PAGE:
I am feeling a little wearied from composing multipart Sunday pages, so I think I’ll reach back into my mixed bag of tricks. I haven’t done one of these tutti frutti pages since all the way back in 2009!
It’s a little easier now to find images to employ for one of these pages. When I am roving I generally use my Panasonic Lumix DMC FZ28 camera. It’s been my weapon of choice for the last decade because it has a generous 18x zoom. (I’ve been offered a camera with an 83x zoom, but have been unable to connect with the offerer as yet.) Sometimes I will pull out my IPhone camera when I want to post something that is hopefully amusing on facebook or instagram when I am “in the field” so to speak. I’ll use some of these today.
I import all the pictures I take into my computer’s IPhoto software. I group photos according to neighborhood, and I also group the IPhone photos into folders simply named, “Import” and the date. Today, I’m using “Imports 1-23” so these are photos taken in January 2017.
Whenever I take the A (actually the shuttle) train down to Rockaway Park station, the last stop, I always hit the restaurant adjacent to the stationhouse (a door leads right into it) called the Last Stop Gourmet Shop. It’s been there on Beach 116th as long as I have been going there, and usually I seem to be the only nonregular in the place. I always go for the fish and chips, whose quality is superior. I am a simple man with simple tastes.
I hit the beach at Beach 116th past the newly-constructed concrete boardwalk. Words cannot express how windy it was on this particular day. I wandered down to the water’s edge, remarking to myself how unusual it is to do that in January. I aimed the camera seaward and came up with a few images, but none as pleasing as this one, with whitecaps in the water and corresponding puffy clouds. There were a few other people around, but not very many. This scene could have been captured at any time within the past few hundreds of thousands of years.
A pair of shots from my 2nd Avenue walk on January 1st on which I visited the new 2nd Avenue Subway stops from 63rd to 96th Street. A portrait of Lou Reed done by painter Chuck Close, working with myriads of smaller photographs, can be found as well as portraits of other musicians and artists at the 86th Street station.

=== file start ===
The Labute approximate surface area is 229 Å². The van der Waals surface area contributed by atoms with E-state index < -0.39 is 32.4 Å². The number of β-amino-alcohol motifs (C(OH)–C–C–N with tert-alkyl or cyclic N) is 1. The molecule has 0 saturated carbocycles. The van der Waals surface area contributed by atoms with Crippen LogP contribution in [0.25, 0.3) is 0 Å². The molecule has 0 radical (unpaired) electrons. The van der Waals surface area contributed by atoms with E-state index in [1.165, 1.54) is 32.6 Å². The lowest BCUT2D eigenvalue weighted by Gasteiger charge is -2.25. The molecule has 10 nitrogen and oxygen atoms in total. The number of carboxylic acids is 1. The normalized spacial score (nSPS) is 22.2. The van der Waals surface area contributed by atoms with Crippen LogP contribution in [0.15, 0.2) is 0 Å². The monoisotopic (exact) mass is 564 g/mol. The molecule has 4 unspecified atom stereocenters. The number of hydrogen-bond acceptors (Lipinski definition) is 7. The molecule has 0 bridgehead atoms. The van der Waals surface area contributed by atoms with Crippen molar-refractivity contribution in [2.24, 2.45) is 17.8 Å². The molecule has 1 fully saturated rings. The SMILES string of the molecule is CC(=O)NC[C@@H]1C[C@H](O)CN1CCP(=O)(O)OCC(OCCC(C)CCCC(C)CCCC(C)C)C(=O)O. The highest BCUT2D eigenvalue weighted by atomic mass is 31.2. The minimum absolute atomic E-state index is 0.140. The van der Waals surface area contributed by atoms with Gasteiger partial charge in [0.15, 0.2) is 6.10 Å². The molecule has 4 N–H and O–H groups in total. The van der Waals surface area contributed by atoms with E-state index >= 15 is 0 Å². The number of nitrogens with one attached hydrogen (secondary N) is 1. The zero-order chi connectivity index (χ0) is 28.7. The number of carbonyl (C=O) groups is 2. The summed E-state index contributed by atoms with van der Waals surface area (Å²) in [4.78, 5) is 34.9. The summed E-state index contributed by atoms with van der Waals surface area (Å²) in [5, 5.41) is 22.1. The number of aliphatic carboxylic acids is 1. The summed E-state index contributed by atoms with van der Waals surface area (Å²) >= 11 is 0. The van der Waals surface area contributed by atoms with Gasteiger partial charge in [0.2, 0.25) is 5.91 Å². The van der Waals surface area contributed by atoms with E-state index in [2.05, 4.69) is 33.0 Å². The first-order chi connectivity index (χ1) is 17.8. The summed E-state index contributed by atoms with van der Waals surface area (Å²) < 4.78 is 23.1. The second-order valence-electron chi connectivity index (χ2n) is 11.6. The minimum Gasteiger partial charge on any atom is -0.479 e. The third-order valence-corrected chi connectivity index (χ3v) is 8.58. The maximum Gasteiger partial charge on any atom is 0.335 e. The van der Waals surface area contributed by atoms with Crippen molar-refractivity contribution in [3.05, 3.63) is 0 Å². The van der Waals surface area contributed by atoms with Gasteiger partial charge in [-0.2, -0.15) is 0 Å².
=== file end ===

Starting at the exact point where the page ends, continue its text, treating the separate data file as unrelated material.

It was the beginnings of a January snowstorm (we had one substantial snowfall each in December, January, February, and March in the winter of 2016-2017, which was nonetheless mild overall). Since 2007 I have lived a block away from the busiest remaining grade crossing of the Long Island Rail Road in Little Neck, Queens.
Every so often I check on what I call the “Sheriff Bishop Crook.” It’s by a park just south of Delancey Street on the former corner of Broome and Sheriff Streets, and is a fragment of what was once a Type 6 BC, which used to number in the thousands in lower Manhattan, but now only fragments exist here and there.
In January I attended a lecture by Long Island Rail Road historian Dave Morrison (I’ve been on his LIRR-sponsored tours as well), at the Greater Astoria Historical Society, where he spoke about his book Sunnyside Yard and Hell Gate Bridge (Arcadia, 2016).
Later the same day, I caught the train home at 61st Street/Woodside, a station on the #7 Flushing IRT line, which celebrates its centennial this year for the majority of its stations, including Woodside. The decorative “bigloop” platform lamps were installed in the 1990s.
While wandering around the Upper East Side after finishing my 2nd Avenue Subway survey on 1/1/17, I found a group of extraordinarily detailed attached townhouses on the south side of East 95th Street between Lexington and Park Avenues. Turns out they are part of the large Carnegie Hill Historic District. From the Landmarks Preservation Commission report, page 261:
For a time, the new western concourse above the Penn Station Long Island Rail Road tracks opened and I wandered in to take a look. Things all look fairly generic. Then the concourse closed again until last week (June 2017) when it reopened for good. The concourse connects to the old James Farley post office on the west side of 8th Avenue, which will be transformed by 2021 (them) eventually (me) into the Moynihan Train Hall, a combo train station/retail mall that, is said, will evoke the old Penn Station, because the post office comes from the same era, architecturally.
None of it addresses what’s really required: new signals, tracks, and tunnels.
The Queensboro Plaza platform in western Queens, the only platform in the entire NYC subways were two subway divisions are accessible across the same platform: the old BMT, represented by the N/W Astoria Line, and the IRT, represented by the #7 Flushing Line. Because of a complicated arrangement too lengthy to get into here, the BMT and IRT jointly operated the Astoria and Flushing Lines until 1949, when the division was made.